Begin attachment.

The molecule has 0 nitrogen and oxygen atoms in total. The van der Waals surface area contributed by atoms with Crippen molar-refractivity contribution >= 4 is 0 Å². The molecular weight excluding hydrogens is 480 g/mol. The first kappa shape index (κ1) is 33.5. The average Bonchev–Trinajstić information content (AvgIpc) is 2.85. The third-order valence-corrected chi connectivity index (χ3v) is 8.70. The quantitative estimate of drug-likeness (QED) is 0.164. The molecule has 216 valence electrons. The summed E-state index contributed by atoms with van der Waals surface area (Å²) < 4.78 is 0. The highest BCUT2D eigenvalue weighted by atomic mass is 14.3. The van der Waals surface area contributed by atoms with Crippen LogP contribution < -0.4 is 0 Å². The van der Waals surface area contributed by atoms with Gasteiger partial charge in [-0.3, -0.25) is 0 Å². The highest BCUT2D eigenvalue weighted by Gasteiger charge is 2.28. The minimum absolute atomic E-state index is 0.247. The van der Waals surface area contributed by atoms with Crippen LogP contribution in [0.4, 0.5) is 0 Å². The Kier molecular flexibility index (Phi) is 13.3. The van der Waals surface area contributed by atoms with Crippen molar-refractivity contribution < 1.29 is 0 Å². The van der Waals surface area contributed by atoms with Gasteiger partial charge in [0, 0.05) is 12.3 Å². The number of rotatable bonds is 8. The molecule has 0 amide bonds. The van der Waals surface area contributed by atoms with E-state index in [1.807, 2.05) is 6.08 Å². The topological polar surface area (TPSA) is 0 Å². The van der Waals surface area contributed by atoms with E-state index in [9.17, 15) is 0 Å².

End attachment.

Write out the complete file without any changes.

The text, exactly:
The molecule has 0 nitrogen and oxygen atoms in total. The van der Waals surface area contributed by atoms with Crippen molar-refractivity contribution >= 4 is 0 Å². The molecular weight excluding hydrogens is 480 g/mol. The first kappa shape index (κ1) is 33.5. The average Bonchev–Trinajstić information content (AvgIpc) is 2.85. The third-order valence-corrected chi connectivity index (χ3v) is 8.70. The quantitative estimate of drug-likeness (QED) is 0.164. The molecule has 216 valence electrons. The summed E-state index contributed by atoms with van der Waals surface area (Å²) < 4.78 is 0. The highest BCUT2D eigenvalue weighted by atomic mass is 14.3. The van der Waals surface area contributed by atoms with Crippen LogP contribution < -0.4 is 0 Å². The van der Waals surface area contributed by atoms with Gasteiger partial charge in [-0.3, -0.25) is 0 Å². The highest BCUT2D eigenvalue weighted by Gasteiger charge is 2.28. The minimum absolute atomic E-state index is 0.247. The van der Waals surface area contributed by atoms with Crippen LogP contribution in [0.4, 0.5) is 0 Å². The Kier molecular flexibility index (Phi) is 13.3. The van der Waals surface area contributed by atoms with Crippen molar-refractivity contribution < 1.29 is 0 Å². The van der Waals surface area contributed by atoms with Gasteiger partial charge in [0, 0.05) is 12.3 Å². The number of rotatable bonds is 8. The molecule has 0 amide bonds. The van der Waals surface area contributed by atoms with E-state index in [1.807, 2.05) is 6.08 Å². The topological polar surface area (TPSA) is 0 Å². The van der Waals surface area contributed by atoms with E-state index in [9.17, 15) is 0 Å².